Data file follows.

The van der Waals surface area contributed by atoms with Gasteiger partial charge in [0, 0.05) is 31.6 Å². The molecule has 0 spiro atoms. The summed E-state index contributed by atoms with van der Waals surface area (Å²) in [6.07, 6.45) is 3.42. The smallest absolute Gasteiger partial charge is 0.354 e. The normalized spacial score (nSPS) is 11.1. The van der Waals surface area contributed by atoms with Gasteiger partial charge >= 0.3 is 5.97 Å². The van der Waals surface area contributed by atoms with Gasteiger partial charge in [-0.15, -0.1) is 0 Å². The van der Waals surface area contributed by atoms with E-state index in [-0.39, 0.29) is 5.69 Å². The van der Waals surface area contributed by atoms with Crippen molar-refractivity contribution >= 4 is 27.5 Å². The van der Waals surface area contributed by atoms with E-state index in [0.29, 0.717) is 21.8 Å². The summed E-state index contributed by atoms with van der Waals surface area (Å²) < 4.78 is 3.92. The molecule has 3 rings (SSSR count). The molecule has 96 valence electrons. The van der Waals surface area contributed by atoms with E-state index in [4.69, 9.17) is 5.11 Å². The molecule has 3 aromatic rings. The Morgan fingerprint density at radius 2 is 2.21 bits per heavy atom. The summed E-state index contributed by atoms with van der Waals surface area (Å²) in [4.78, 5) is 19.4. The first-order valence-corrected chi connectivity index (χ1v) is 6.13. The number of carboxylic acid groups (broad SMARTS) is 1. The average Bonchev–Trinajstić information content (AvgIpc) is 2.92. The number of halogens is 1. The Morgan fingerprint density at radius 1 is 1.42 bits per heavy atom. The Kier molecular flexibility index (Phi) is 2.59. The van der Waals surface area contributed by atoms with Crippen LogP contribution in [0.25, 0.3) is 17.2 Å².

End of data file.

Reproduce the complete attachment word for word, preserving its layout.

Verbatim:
The van der Waals surface area contributed by atoms with Gasteiger partial charge in [0, 0.05) is 31.6 Å². The molecule has 0 spiro atoms. The summed E-state index contributed by atoms with van der Waals surface area (Å²) in [6.07, 6.45) is 3.42. The smallest absolute Gasteiger partial charge is 0.354 e. The normalized spacial score (nSPS) is 11.1. The van der Waals surface area contributed by atoms with Gasteiger partial charge >= 0.3 is 5.97 Å². The van der Waals surface area contributed by atoms with Gasteiger partial charge in [-0.15, -0.1) is 0 Å². The van der Waals surface area contributed by atoms with E-state index in [-0.39, 0.29) is 5.69 Å². The van der Waals surface area contributed by atoms with Crippen molar-refractivity contribution >= 4 is 27.5 Å². The van der Waals surface area contributed by atoms with E-state index in [0.29, 0.717) is 21.8 Å². The summed E-state index contributed by atoms with van der Waals surface area (Å²) < 4.78 is 3.92. The molecule has 3 rings (SSSR count). The molecule has 96 valence electrons. The van der Waals surface area contributed by atoms with E-state index in [4.69, 9.17) is 5.11 Å². The molecule has 3 aromatic rings. The Morgan fingerprint density at radius 2 is 2.21 bits per heavy atom. The summed E-state index contributed by atoms with van der Waals surface area (Å²) in [4.78, 5) is 19.4. The first-order valence-corrected chi connectivity index (χ1v) is 6.13. The number of carboxylic acid groups (broad SMARTS) is 1. The average Bonchev–Trinajstić information content (AvgIpc) is 2.92. The number of halogens is 1. The Morgan fingerprint density at radius 1 is 1.42 bits per heavy atom. The Kier molecular flexibility index (Phi) is 2.59. The van der Waals surface area contributed by atoms with Crippen LogP contribution in [0.25, 0.3) is 17.2 Å².